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Interventional Cardiology

Temple’s interventional cardiologists use minimally invasive catheter-based (percutaneous) procedures to diagnose and treat cardiovascular disease. We specialize in advanced diagnostics and treating high-risk patients who could not be helped at other institutions. Using state-of-the-art hemodynamic assessments, diagnostic technology, and endovascular and vascular interventional techniques, the interventional cardiology team diagnoses and treats both basic and complex conditions and offers cutting edge therapies. 

Minimally Invasive Procedures to Treat Heart Disease

A catheter is a thin, flexible tube that is inserted into a large blood vessel in the leg/groin, arm, wrist, or neck. The interventional cardiologist uses X-ray or ultrasound imaging to safely guide the catheter through the blood vessels to the heart. This method allows for precise diagnostic procedures—for instance, ultrasound inside the heart for direct measurement of blood flow through the heart. It also enables treatments like stenting to reopen obstructed blood vessels, or replacement of a damaged aortic heart valve in a patient who is ineligible for traditional surgery. A cardiac catheterization, or intervention, usually results in less pain, less bleeding, and a shorter recovery time than open surgical procedures.

Temple’s interventional cardiology program is a regional leader in using patient-preferred techniques like transradial artery access, in which the catheter is inserted through the wrist (radial) artery.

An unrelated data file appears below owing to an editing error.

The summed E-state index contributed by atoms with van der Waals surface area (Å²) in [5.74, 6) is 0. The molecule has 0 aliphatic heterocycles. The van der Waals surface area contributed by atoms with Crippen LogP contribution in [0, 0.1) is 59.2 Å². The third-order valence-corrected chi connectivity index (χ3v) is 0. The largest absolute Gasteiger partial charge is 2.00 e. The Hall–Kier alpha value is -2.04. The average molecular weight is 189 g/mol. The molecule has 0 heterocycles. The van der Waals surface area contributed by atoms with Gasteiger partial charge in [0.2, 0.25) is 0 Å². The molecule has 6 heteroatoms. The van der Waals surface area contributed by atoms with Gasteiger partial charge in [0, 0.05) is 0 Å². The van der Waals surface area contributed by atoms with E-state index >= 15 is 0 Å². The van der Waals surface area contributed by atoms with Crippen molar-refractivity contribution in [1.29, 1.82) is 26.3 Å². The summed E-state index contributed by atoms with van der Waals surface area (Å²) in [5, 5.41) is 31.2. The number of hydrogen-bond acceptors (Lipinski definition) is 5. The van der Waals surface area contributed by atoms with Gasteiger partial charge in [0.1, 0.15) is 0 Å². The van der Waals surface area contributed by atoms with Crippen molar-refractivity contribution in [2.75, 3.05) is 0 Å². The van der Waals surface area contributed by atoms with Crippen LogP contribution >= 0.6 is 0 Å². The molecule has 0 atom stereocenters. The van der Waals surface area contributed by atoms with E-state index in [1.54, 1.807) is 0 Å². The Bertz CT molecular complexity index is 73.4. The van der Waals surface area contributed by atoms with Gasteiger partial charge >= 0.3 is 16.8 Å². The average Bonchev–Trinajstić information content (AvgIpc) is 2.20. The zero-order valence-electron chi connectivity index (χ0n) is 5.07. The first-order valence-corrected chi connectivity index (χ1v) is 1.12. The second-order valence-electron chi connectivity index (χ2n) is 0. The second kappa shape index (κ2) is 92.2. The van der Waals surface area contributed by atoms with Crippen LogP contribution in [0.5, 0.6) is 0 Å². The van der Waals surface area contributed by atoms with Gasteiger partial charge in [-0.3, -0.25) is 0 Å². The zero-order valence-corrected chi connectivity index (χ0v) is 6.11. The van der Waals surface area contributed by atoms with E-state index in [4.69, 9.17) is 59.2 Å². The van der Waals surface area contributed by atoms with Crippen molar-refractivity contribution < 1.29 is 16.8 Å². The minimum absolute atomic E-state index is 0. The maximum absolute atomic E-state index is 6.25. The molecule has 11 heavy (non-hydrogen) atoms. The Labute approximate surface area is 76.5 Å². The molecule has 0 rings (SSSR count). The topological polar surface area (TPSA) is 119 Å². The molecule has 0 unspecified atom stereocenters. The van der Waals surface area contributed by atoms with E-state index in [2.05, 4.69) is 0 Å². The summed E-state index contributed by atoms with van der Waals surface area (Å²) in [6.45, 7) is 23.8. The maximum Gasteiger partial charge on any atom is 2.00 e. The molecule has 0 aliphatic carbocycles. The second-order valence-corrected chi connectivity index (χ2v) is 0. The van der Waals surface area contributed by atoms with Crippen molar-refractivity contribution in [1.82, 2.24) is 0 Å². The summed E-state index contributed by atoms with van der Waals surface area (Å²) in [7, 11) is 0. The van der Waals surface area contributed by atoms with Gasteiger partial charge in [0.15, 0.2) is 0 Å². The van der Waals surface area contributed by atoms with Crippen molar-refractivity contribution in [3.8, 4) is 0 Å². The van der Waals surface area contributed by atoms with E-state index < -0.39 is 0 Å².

Sophisticated Resources and a Specialized Team

Temple’s catheterization laboratory is one of the largest in the region, with five state-of-the-art catheterization suites and nine full-time technicians. The interventional cardiology team also uses specialized facilities to perform hybrid procedures—combining open surgery and catheterization to minimize complications and shorten recovery time. Our highly experienced interventional cardiologists, technicians, and support staff guide over 3,000 patients each year, including many high-risk patients, through diagnosis and treatment. The diagnostic and treatment team includes:

  • Interventional cardiologists
  • General cardiologists
  • Radiologists
  • Electrophysiologists
  • Vascular specialists
  • Heart failure cardiologists